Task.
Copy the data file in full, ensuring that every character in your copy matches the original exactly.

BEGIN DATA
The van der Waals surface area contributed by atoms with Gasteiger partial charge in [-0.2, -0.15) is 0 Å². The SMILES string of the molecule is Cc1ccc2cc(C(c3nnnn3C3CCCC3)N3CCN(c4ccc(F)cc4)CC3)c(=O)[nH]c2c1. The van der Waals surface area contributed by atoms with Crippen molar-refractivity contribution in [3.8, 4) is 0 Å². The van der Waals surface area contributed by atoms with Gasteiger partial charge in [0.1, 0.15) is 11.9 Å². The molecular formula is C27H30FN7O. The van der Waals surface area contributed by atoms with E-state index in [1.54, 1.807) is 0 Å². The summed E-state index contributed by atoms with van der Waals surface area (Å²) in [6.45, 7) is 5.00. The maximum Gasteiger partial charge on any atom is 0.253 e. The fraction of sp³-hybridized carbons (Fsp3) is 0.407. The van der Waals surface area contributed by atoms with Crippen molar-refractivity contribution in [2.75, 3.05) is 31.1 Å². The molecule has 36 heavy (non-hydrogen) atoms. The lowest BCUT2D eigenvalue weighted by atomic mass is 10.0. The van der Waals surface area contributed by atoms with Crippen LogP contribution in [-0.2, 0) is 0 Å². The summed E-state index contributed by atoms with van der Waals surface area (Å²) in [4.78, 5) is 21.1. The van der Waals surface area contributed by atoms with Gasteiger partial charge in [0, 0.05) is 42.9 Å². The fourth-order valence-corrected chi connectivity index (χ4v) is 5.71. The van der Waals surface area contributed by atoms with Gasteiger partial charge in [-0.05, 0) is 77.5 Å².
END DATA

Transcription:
The van der Waals surface area contributed by atoms with Gasteiger partial charge in [-0.2, -0.15) is 0 Å². The SMILES string of the molecule is Cc1ccc2cc(C(c3nnnn3C3CCCC3)N3CCN(c4ccc(F)cc4)CC3)c(=O)[nH]c2c1. The van der Waals surface area contributed by atoms with Crippen molar-refractivity contribution in [3.8, 4) is 0 Å². The van der Waals surface area contributed by atoms with Gasteiger partial charge in [0.1, 0.15) is 11.9 Å². The molecular formula is C27H30FN7O. The van der Waals surface area contributed by atoms with E-state index in [1.54, 1.807) is 0 Å². The summed E-state index contributed by atoms with van der Waals surface area (Å²) in [6.45, 7) is 5.00. The maximum Gasteiger partial charge on any atom is 0.253 e. The fraction of sp³-hybridized carbons (Fsp3) is 0.407. The van der Waals surface area contributed by atoms with Crippen molar-refractivity contribution in [2.75, 3.05) is 31.1 Å². The molecule has 36 heavy (non-hydrogen) atoms. The lowest BCUT2D eigenvalue weighted by atomic mass is 10.0. The van der Waals surface area contributed by atoms with Crippen LogP contribution in [-0.2, 0) is 0 Å². The summed E-state index contributed by atoms with van der Waals surface area (Å²) in [4.78, 5) is 21.1. The van der Waals surface area contributed by atoms with Gasteiger partial charge in [0, 0.05) is 42.9 Å². The fourth-order valence-corrected chi connectivity index (χ4v) is 5.71. The van der Waals surface area contributed by atoms with Gasteiger partial charge in [-0.05, 0) is 77.5 Å².